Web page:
STEVE: Start at the end. So we've got our first little pattern of tiles lined up at the beginning of the buffer. We look to see whether the last tile matches the buffer. And presumably, I mean, chances are it's not going to. Well, here's the key. So the last tile didn't match. But the question is, what did it not match against? That is, what was the tile in the buffer? And here's the insight, is if that tile that did not match doesn't occur anywhere in the pattern you're searching for, you can jump that pattern all the way down by its length. Because think about it. If the tile at the end doesn't match, and it doesn't occur anywhere in the pattern, then as you slid the pattern along one tile at a time, you couldn't ever get a match in any of the intermediate positions because we already know that the tile that was in the buffer where the last tile of the pattern was doesn't occur anywhere in the pattern. So there's no point in sliding it along one tile at a time. Just jump the entire pattern down by its length.
LEO: Oh, of course. So that, if the pattern's long, could save you a huge amount of time.
STEVE: You've got it, Leo. This is a huge win. The longer the pattern is you're looking for, the faster this goes, rather than the slower it goes. Which is what you would think, you know, which is what you would end up with starting at the beginning and moving down. So you like longer patterns. Now, okay. So what happens if the tile in the buffer does occur somewhere in there? Well, the way this is implemented in code is a table is created that is where every entry in the table corresponds to a character. So, for example, if we're matching bytes, then we've got - we know bytes are eight bits. And so we would have eight bits' worth of entries in this table, which is to say 256 entries. And most of those entries would probably represent characters that did not occur in the pattern we're searching for. So we fill them all with the length of the pattern. That is because - so the idea is, if we find that at the end of the pattern, we look that character up in the table, and it says jump the whole length of the pattern. So the entry in the table tells us - it's called a “jump table,” not surprisingly - how far we can jump the pattern forward.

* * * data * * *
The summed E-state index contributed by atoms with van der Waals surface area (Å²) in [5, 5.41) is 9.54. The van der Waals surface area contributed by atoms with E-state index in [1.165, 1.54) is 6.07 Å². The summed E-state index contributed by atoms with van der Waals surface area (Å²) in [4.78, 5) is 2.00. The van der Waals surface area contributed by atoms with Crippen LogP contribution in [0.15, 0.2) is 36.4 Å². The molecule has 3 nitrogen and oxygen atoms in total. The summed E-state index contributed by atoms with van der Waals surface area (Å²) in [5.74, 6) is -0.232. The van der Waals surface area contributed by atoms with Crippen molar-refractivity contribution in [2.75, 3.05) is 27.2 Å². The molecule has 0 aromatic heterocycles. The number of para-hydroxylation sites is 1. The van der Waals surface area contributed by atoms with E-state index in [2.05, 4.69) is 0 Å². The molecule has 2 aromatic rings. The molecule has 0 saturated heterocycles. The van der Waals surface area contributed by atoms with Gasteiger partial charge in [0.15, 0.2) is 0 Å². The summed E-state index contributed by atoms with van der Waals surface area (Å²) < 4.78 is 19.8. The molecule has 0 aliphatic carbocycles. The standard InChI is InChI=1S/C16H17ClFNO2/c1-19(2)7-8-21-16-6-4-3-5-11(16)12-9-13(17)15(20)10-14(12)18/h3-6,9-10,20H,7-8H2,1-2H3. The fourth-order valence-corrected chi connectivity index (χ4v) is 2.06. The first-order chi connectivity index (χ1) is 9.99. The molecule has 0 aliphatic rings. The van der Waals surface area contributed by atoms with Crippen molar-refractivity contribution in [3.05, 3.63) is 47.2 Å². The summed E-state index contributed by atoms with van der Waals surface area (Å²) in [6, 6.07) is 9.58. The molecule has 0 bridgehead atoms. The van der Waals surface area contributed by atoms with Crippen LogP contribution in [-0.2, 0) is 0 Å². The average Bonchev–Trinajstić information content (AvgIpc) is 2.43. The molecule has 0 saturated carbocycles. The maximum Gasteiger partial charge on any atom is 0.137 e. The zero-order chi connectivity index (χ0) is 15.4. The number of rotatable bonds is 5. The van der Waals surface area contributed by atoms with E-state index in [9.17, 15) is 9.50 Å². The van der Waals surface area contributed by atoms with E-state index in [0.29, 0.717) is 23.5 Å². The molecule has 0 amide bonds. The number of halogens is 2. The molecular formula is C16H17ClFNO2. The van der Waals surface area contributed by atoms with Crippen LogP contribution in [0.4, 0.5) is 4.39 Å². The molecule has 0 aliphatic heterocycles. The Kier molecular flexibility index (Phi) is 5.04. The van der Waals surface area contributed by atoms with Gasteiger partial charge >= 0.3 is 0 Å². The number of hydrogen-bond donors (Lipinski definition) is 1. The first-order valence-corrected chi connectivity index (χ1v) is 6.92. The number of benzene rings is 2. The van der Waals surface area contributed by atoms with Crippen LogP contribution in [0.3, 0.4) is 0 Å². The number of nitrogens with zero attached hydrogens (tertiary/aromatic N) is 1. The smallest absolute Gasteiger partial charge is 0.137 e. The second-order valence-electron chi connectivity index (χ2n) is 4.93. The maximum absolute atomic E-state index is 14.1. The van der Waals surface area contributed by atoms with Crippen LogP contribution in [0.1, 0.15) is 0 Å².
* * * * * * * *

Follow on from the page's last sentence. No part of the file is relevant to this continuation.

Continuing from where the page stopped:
But say that we had a pattern we were searching for that had “E” a couple times. Well, if when we're checking a match the last character in the pattern doesn't match up with what's in the buffer, but what's in the buffer is an “E,” well, what we want to know is, what's the minimum distance that we slide the pattern to cause the last “E” in the pattern to line up with the “E” in the buffer. And so the idea is with Boyer-Moore you build this table before you start. Before you do any string matching, you build this table. You first fill it all with the length of the pattern. That is, you fill all the entries in the table the length of the pattern. Then you go through, and you quickly scan the pattern from the back to the front. And as long as you haven't changed that entry in the table, you put in the distance that that character occurs from the front of the pattern.